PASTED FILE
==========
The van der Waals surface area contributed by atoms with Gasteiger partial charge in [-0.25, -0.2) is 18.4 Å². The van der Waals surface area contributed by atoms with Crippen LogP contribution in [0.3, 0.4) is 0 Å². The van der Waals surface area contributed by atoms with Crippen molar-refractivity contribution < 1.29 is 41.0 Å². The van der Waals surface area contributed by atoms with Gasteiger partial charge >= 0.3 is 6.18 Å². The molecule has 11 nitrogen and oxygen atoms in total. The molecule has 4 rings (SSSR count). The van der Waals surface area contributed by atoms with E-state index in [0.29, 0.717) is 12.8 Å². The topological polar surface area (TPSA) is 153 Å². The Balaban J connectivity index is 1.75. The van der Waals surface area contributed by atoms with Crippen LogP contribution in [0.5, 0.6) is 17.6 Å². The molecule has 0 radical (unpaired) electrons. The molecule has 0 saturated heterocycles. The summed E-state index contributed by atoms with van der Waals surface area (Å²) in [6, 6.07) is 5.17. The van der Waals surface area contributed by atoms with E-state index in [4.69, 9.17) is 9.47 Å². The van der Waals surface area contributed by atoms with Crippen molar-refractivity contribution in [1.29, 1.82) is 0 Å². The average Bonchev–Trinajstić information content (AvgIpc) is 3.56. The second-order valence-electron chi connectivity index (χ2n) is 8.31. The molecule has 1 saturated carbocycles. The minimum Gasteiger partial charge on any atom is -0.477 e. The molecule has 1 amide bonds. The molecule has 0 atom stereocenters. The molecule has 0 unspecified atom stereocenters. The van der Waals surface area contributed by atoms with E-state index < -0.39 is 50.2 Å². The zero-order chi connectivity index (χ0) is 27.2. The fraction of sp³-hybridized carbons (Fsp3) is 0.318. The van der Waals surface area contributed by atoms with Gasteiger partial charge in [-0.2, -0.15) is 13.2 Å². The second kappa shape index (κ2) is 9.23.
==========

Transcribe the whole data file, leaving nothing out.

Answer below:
The van der Waals surface area contributed by atoms with Gasteiger partial charge in [-0.25, -0.2) is 18.4 Å². The van der Waals surface area contributed by atoms with Crippen LogP contribution in [0.3, 0.4) is 0 Å². The van der Waals surface area contributed by atoms with Crippen molar-refractivity contribution < 1.29 is 41.0 Å². The van der Waals surface area contributed by atoms with Gasteiger partial charge >= 0.3 is 6.18 Å². The molecule has 11 nitrogen and oxygen atoms in total. The molecule has 4 rings (SSSR count). The van der Waals surface area contributed by atoms with E-state index in [0.29, 0.717) is 12.8 Å². The topological polar surface area (TPSA) is 153 Å². The Balaban J connectivity index is 1.75. The van der Waals surface area contributed by atoms with Crippen LogP contribution in [0.5, 0.6) is 17.6 Å². The molecule has 0 radical (unpaired) electrons. The molecule has 0 saturated heterocycles. The summed E-state index contributed by atoms with van der Waals surface area (Å²) in [6, 6.07) is 5.17. The van der Waals surface area contributed by atoms with E-state index in [4.69, 9.17) is 9.47 Å². The van der Waals surface area contributed by atoms with Crippen molar-refractivity contribution in [1.29, 1.82) is 0 Å². The average Bonchev–Trinajstić information content (AvgIpc) is 3.56. The second-order valence-electron chi connectivity index (χ2n) is 8.31. The molecule has 1 saturated carbocycles. The minimum Gasteiger partial charge on any atom is -0.477 e. The molecule has 1 amide bonds. The molecule has 0 atom stereocenters. The molecule has 0 unspecified atom stereocenters. The van der Waals surface area contributed by atoms with E-state index < -0.39 is 50.2 Å². The zero-order chi connectivity index (χ0) is 27.2. The fraction of sp³-hybridized carbons (Fsp3) is 0.318. The van der Waals surface area contributed by atoms with Gasteiger partial charge in [-0.2, -0.15) is 13.2 Å². The second kappa shape index (κ2) is 9.23.